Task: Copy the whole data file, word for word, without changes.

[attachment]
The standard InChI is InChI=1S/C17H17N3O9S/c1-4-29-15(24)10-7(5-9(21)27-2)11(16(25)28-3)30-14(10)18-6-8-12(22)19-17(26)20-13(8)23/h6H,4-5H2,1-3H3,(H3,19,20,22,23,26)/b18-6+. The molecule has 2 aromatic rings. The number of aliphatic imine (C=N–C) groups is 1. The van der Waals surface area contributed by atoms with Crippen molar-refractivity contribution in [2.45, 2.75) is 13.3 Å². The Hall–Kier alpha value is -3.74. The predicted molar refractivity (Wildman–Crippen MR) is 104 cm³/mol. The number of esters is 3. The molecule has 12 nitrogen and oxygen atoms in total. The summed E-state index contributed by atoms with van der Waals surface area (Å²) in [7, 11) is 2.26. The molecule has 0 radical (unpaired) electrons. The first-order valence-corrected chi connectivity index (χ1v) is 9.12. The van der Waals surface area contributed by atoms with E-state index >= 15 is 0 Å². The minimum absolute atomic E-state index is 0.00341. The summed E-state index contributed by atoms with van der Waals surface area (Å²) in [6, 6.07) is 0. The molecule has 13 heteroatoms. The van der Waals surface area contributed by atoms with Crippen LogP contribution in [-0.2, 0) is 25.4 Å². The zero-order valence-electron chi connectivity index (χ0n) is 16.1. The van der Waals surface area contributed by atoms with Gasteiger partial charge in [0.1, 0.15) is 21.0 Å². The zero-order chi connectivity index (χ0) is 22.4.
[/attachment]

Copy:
The standard InChI is InChI=1S/C17H17N3O9S/c1-4-29-15(24)10-7(5-9(21)27-2)11(16(25)28-3)30-14(10)18-6-8-12(22)19-17(26)20-13(8)23/h6H,4-5H2,1-3H3,(H3,19,20,22,23,26)/b18-6+. The molecule has 2 aromatic rings. The number of aliphatic imine (C=N–C) groups is 1. The van der Waals surface area contributed by atoms with Crippen molar-refractivity contribution in [2.45, 2.75) is 13.3 Å². The Hall–Kier alpha value is -3.74. The predicted molar refractivity (Wildman–Crippen MR) is 104 cm³/mol. The number of esters is 3. The molecule has 12 nitrogen and oxygen atoms in total. The summed E-state index contributed by atoms with van der Waals surface area (Å²) in [7, 11) is 2.26. The molecule has 0 radical (unpaired) electrons. The first-order valence-corrected chi connectivity index (χ1v) is 9.12. The van der Waals surface area contributed by atoms with E-state index >= 15 is 0 Å². The minimum absolute atomic E-state index is 0.00341. The summed E-state index contributed by atoms with van der Waals surface area (Å²) in [6, 6.07) is 0. The molecule has 13 heteroatoms. The van der Waals surface area contributed by atoms with Crippen LogP contribution in [-0.2, 0) is 25.4 Å². The zero-order valence-electron chi connectivity index (χ0n) is 16.1. The van der Waals surface area contributed by atoms with Gasteiger partial charge in [0.1, 0.15) is 21.0 Å². The zero-order chi connectivity index (χ0) is 22.4.